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I used to be a sugar junkie.  

Yep. Me. Super-uber health freak. Me.

But when my body broke down on me a few years ago, I realized I needed to change my ways. And I knew I needed to teach my daughter better habits too.

The last thing I wanted was for her taste buds to be tainted, and for her to start craving sugar, and processed foods as a small child for her entire life. So, in the beginning I was really strict.

NO SUGAR.

I’m serious. Not a bite for the first few years. The first time I gave her a piece of dark chocolate peppermint bark, I literally thought her eyes were going to pop out of her head. “Mommy!” she squealed. “Yummy!  This tastes like toothpaste!” I had to laugh.But I had tainted her and it only got worse. Way worse. The only foods she wants now are sweets. I’ll dehydrate almond date cookies. Fruit roll ups. Date-nut torts. Not sweet enough.

The girl wants sugar.

It’s hard. She’s exposed to it everywhere. She sees the sugar snacks in other kid’s lunch boxes. She is offered sweets at playdates. She is served cake and cupcakes at birthday parties. And now she won’t eat anything else.

I’m not proud of my daughter’s diet.

It’s agonizing.

Here I am – a vegan, raw foodie. And I can’t get my daughter to eat anything without a fight. Her diet consists of gluten-free chocolate muffins, gluten-free, organic, highly sweetened cereals, vanilla sweetened yogurt and popsicles. Ugh.

I serve her a peanut butter and jelly sandwich. She licks off the jelly and throws a tantrum for the Capri Sun drink box my husband stashed in the pantry. First two ingredients? Highly processed sugar and high fructose corn syrup.

And I’m worried.

Sugar is a poison. And she’s not getting any nutrients. How am I to establish healthy eating habits for her without the friggin’ tantrums? Every day is a battle. After our last blow out, I decided enough is enough. Here’s my approach to winning the battle against sugar with your kids:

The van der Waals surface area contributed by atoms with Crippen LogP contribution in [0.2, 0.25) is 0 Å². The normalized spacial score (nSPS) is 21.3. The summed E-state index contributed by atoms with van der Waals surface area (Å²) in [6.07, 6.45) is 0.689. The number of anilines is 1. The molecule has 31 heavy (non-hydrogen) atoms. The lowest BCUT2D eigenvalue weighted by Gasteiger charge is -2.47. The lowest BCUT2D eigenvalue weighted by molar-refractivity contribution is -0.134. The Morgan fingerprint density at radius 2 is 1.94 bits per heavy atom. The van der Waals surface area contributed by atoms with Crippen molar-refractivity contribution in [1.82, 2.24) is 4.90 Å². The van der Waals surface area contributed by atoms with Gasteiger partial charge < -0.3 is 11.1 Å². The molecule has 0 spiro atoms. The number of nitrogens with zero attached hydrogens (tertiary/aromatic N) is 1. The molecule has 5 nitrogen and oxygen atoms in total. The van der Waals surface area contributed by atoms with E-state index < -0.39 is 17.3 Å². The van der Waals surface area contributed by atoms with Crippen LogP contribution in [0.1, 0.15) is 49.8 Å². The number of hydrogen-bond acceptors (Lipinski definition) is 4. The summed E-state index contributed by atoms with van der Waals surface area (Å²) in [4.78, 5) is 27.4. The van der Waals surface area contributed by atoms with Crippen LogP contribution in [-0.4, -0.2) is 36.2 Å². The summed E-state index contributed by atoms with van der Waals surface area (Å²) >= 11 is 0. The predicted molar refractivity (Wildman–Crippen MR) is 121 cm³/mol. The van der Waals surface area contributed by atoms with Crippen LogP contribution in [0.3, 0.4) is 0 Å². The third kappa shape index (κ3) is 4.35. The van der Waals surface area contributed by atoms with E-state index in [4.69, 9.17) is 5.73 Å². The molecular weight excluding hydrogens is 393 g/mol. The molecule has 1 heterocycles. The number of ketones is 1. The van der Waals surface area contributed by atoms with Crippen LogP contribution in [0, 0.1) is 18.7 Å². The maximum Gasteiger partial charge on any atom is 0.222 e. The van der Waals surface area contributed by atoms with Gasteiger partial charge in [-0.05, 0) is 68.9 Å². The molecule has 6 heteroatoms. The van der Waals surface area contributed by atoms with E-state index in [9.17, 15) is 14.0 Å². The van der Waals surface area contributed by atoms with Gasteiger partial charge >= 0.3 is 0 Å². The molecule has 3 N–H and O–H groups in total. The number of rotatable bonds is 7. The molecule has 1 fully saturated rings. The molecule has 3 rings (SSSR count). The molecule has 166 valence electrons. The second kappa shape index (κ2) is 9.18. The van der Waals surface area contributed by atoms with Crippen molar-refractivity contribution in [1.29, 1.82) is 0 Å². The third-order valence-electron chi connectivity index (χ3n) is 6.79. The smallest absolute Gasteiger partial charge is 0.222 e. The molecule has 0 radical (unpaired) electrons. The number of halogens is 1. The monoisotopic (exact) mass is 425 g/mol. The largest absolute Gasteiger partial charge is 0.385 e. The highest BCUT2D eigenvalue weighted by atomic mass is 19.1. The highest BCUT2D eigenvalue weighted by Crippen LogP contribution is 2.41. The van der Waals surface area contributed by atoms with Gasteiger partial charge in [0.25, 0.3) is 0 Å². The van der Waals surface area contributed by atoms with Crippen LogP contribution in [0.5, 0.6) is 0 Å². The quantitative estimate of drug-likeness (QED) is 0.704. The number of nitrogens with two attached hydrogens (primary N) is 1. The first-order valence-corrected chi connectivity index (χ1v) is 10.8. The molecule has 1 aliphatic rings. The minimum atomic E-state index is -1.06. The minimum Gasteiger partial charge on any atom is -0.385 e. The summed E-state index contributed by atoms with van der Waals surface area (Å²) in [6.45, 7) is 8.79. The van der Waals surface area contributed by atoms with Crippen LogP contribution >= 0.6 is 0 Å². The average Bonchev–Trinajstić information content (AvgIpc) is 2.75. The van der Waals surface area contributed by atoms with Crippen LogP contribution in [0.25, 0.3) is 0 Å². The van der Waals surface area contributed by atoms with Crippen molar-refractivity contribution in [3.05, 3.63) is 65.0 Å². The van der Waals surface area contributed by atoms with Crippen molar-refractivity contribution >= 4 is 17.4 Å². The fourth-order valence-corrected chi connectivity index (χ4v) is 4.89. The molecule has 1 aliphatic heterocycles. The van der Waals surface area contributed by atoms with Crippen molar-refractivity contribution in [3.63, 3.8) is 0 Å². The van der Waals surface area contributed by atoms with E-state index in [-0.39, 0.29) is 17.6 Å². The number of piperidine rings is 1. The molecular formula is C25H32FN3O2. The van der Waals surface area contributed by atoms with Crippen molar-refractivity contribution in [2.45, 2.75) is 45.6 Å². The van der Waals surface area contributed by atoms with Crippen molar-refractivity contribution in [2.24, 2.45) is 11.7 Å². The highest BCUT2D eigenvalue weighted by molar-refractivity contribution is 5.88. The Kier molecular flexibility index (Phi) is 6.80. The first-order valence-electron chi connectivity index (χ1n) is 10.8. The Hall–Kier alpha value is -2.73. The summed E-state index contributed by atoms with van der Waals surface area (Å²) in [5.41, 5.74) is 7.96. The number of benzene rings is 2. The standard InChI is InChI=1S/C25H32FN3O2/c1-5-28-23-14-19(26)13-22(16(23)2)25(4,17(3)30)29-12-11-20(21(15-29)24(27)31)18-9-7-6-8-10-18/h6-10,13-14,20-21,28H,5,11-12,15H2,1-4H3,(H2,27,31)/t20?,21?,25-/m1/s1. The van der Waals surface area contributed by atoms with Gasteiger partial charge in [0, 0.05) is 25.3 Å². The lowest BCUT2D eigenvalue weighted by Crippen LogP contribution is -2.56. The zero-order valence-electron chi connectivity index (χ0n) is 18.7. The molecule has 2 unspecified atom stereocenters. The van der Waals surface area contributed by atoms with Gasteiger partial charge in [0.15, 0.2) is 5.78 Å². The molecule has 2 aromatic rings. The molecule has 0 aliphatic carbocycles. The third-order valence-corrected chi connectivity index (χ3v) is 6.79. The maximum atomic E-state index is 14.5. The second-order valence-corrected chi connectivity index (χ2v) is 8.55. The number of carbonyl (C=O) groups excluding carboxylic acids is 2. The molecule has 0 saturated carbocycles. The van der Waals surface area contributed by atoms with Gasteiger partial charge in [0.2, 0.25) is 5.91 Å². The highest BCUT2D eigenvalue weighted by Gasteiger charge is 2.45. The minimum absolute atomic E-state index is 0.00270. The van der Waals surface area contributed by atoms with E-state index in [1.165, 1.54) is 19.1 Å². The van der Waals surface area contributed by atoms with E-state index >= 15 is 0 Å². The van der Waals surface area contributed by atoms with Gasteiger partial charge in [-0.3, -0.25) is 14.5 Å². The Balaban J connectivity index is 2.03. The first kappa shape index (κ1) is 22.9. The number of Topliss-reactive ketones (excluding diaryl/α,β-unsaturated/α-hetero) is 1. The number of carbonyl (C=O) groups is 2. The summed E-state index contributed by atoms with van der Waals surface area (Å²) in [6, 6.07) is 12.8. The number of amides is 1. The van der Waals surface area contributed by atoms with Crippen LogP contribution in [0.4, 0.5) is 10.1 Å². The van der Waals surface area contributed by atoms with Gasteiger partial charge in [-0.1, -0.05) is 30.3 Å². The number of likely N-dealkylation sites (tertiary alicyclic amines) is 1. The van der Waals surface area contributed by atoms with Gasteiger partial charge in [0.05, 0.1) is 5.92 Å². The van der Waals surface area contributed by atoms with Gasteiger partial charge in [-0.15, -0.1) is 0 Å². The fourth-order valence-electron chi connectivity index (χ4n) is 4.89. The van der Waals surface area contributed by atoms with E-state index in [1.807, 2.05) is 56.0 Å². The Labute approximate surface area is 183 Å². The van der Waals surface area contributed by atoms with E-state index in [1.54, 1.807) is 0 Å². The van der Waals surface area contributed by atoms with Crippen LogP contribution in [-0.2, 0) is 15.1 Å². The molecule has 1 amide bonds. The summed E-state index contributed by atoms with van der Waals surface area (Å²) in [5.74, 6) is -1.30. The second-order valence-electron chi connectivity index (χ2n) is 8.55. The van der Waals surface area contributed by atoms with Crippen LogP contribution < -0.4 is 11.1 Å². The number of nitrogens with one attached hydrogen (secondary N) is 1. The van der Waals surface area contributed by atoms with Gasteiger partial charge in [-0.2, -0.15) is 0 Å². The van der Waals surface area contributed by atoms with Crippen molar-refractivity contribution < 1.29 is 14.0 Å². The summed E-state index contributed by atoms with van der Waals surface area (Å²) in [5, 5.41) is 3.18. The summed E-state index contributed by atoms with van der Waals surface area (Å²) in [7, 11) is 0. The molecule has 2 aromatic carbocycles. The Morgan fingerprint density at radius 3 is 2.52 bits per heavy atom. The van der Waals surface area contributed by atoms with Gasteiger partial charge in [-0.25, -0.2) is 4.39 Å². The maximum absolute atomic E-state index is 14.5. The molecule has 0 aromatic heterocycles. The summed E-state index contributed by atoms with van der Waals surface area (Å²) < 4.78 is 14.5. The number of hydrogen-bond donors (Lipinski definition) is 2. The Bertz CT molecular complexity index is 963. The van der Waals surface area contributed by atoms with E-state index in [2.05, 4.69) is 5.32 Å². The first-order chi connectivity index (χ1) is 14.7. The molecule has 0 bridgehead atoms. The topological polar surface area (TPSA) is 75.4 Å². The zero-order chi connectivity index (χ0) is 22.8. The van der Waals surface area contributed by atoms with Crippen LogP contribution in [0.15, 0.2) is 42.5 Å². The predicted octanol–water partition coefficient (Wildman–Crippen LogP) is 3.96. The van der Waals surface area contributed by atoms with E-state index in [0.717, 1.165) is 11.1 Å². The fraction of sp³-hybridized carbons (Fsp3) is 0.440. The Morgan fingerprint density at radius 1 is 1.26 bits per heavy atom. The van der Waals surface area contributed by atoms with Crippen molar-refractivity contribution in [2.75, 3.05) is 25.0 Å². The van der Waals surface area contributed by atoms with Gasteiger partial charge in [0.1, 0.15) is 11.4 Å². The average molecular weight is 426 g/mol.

1). TRICKERY 

I hate to say it but sometimes it’s necessary.

Sometimes kids will say no to a food because of what it looks like.

Most kids like peanut butter, right? Mine won’t eat it. It’s brown. But when I told her there was sugar on top, she dived right it. I wasn’t really lying. The jelly had sugar in it. LOL.

Do your kids like fruit smoothies? Sneak some veggies in and tell them it has green sugar. You’re sure to win. Snack bars? Mine love them. Buy the healthiest options out there. You just have to be prepared to do your homework.

2). LIMIT THE AMOUNT OF SUGAR

The reality is, if you want your kids off the sugar train, you have to limit the amount they eat. @hayleyhobson (Click to Tweet!)

With more nutritious food in the house, eventually they will stop craving it. So the bonus for them is – you don’t have to take it all away. Just allow them one treat a day.

We do ours after dinner. If Madeline eats her meal, she gets one cookie or one lollipop or one popsicle. And then I keep the most natural versions I can in the house.

Limiting the amount of sugar in your home should decrease your children’s mood swings and tantrums as well. Not to mention, allow them to sleep more restfully at night.

3). DON’T MAKE SUGAR TABOO

The more you make something taboo the more your kids will want it. So if they don’t get it at home because it’s bad, they will raid their friend’s pantries. It’s better to establish a healthy relationship to foods and teach teach your kids about nutrition and the affects of sugar.

I have just given you 3 tips to help get your kids off the poison. What do you do to curb the cravings? I would love to hear from you. Please leave your thoughts in the box below.

If you found this article inspiring please share it with friends. Post it on FB, Pinterest, or Tweet it.

XO, Hayley


Hayley Hobson is an author, speaker, business coach, yogi, Pilates instructor, and holistic nutritional expert based in Boulder, CO. Her unique and intelligent style promotes strengthening while softening—empowering her clients to heal not only their physical bodies but their hearts and minds as well. To learn more about her nutritional courses, events, and custom programs, visit hayleyhobson.com or follow her on Facebook or Twitter.

Image courtesy of HayleyHobson.com